Eli: When I heard that I was going out to test in LA, I was excited, ecstatic, and nervous. What would this mean for my life? Was my whole world going to change?

With Eli, proudly holding Confessions of a Casting Director

With Eli, proudly holding Confessions of a Casting Director

Jessie: Eli and I flew out to LA. The test was scheduled for 4 PM. I figured we might as well have some fun while in LA.

Eli: So we went to Universal Studios.

Jessie: If he didn’t get the role, at least we would have a visit to Universal Studios, and it wouldn’t be a wasted trip. The agents called while we were at Universal, and they were flipping out when they found out that Eli was riding the roller coaster and not in the hotel room practicing the lines.

Jen: But you got the role! How did you hear the life-changing news?

Eli: DJ and David (Schwimmer) called me and asked “Would you like to play Henry Fisher in our pilot?” I just fell to the floor and laid on my back, phone in hand, in utter shock. I could barely speak.

Jen: What was the red carpet experience like for you when NBC announced the show’s pick-up during the upfronts in New York?

Eli: Photographers were snapping pictures lie crazy, calling my name. After I finished an interview for E!, I walked over to my mom and saw her with tears rolling down her face. I said “I love you and I promise I won’t change.”

Jen: How about that first day on set?

Eli: I was nervous and excited. I loved doing the scenes and meeting Jason Bateman. Everyone was a family, and I’m really lucky to have such an amazing crew and cast.

Jen: And have you changed?

Eli: I have great friends and they don’t treat me any differently now that I’m on TV. Acting is something I do, but I still have my life.

Jen: Jessie, what’s your best advice for kids who want to break in?

Jessie: For parents, be really sure that your child really wants this. It’s not glamourous. There are long hours. This is crazy hard work. I have never seen a child word as hard as Eli does. He wakes up ever morning exhausted but smiling. He also keeps up with his studies and he’s incredibly humble, grounded and doesn’t think of himself in a different light than he did a year ago.

Jen: Eli, what’s the greatest lesson you’ve learned so far from Growing Up Fisher?

Eli: Be nice to everyone. From the people who work at craft services (aka, catering) all the way to the show runner. If you’re not nice, nobody wants to be with you and you won’t get cast. If you’re not nice to everyone, it’s like saying they are below you. And they are working equally hard or harder than you. Everyone on set is equal.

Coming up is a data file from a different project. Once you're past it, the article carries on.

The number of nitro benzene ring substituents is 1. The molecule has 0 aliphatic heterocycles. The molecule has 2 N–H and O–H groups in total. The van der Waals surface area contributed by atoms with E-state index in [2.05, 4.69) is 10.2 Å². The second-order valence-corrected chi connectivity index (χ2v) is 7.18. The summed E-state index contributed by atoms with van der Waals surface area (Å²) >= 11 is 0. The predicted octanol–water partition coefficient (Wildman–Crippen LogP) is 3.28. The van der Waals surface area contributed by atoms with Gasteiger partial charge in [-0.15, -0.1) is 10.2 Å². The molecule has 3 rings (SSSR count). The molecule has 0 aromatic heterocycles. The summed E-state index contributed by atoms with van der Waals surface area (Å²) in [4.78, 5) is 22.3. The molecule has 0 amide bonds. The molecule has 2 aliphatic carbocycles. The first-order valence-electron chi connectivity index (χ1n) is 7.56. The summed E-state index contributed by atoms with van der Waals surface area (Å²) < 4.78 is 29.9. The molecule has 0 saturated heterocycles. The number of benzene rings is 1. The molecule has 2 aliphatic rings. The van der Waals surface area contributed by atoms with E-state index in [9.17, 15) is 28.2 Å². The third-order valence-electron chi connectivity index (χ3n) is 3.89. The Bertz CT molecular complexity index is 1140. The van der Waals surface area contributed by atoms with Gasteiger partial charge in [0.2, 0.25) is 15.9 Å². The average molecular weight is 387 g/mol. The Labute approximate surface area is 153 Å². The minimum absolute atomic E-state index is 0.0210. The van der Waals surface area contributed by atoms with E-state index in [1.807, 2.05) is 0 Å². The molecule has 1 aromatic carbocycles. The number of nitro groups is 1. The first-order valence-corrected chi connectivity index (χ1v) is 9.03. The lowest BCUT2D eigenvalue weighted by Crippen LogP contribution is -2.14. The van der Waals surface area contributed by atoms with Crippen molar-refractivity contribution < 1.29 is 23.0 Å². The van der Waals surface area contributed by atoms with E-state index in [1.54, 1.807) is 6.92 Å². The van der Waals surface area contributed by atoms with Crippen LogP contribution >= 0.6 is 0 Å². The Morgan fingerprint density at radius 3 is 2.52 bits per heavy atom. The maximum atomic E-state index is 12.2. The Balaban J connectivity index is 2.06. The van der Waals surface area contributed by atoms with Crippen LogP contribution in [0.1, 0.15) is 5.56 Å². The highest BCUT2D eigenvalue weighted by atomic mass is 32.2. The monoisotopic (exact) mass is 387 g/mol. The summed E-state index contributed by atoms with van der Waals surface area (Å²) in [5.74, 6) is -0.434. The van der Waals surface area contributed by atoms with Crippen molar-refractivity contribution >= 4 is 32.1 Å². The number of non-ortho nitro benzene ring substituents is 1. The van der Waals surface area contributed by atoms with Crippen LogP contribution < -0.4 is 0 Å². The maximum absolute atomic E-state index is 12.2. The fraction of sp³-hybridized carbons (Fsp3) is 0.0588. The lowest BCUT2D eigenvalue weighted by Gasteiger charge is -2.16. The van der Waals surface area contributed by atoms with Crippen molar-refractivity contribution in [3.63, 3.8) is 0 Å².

Final last words from Eli and Jessie:

Eli: You have to have your childhood. You have to be normal. Otherwise you have no experiences to draw on from in your acting.

Jessie: The whole thing’s crazy, Jen, and it’s all because of you. You took a chance on him.

I’m one very proud Jewish Fairy God mother!

The Steam Room at Equinox at 33rd and Park Avenue

While Hannah does hair and makeup and enjoys royalty club treatment (clean towels, complimentary Kiehls products, plenty of plugs to charge our phones), I fist-bump myself for coming up with the clever Equinox solution on a rainy cold day. I’m clearly the coolest undercover stage mother EVER.

Post-Equinox bliss, we head back into the rain to the audition. We crowd into an elevator with at least a dozen kids and their parents. I observe the frenzy from behind my purple spectacles. I have immediate renewed empathy for stage moms around the world.

We enter the waiting room. Hannah signs in. I quickly scan the area, searching for an empty bench and avoiding eye contact with any moms I may know.

Hannah and I find seats in the slightly chaotic waiting room and hang with the other teens auditioning for her commercial. The casting assistant (twenty-something, hipster spectacles, definite Brooklyn vibe) organizes groups of three teens at a time to go in to the audition room. I watch stage moms charge phones and push their younger kids around the corner to another casting session.

Hannah goes in to the audition room. I hug her, mouth “good luck” and try to mind my own business, practicing wisdom from Confessions of a Casting Director.

I immediately start to fantasize about her booking the commercial: she could use the money to pay for the college of her choice. Maybe the campaign would run for years! She’d be super lucky, like Paul Marcarelli, who I cast in the famous “Can You Hear Me Now?” campaign for Verizon in 2001. She’d never have to work again! We’d celebrate by buying matching Stuart Weitzman boots…..

OMG. I’d just morphed into a helicopter stage mom. Hold please.

Two minutes later, Hannah emerges from the audition studio. I ask a million questions: did the casting director give any direction, did she slate her name and age with enthusiasm and personality (but not fake and phony), were the kids in her group good with improv?

Once we get downstairs and outside onto Madison Avenue, I decide to shut up about the audition. I land my mom-copter.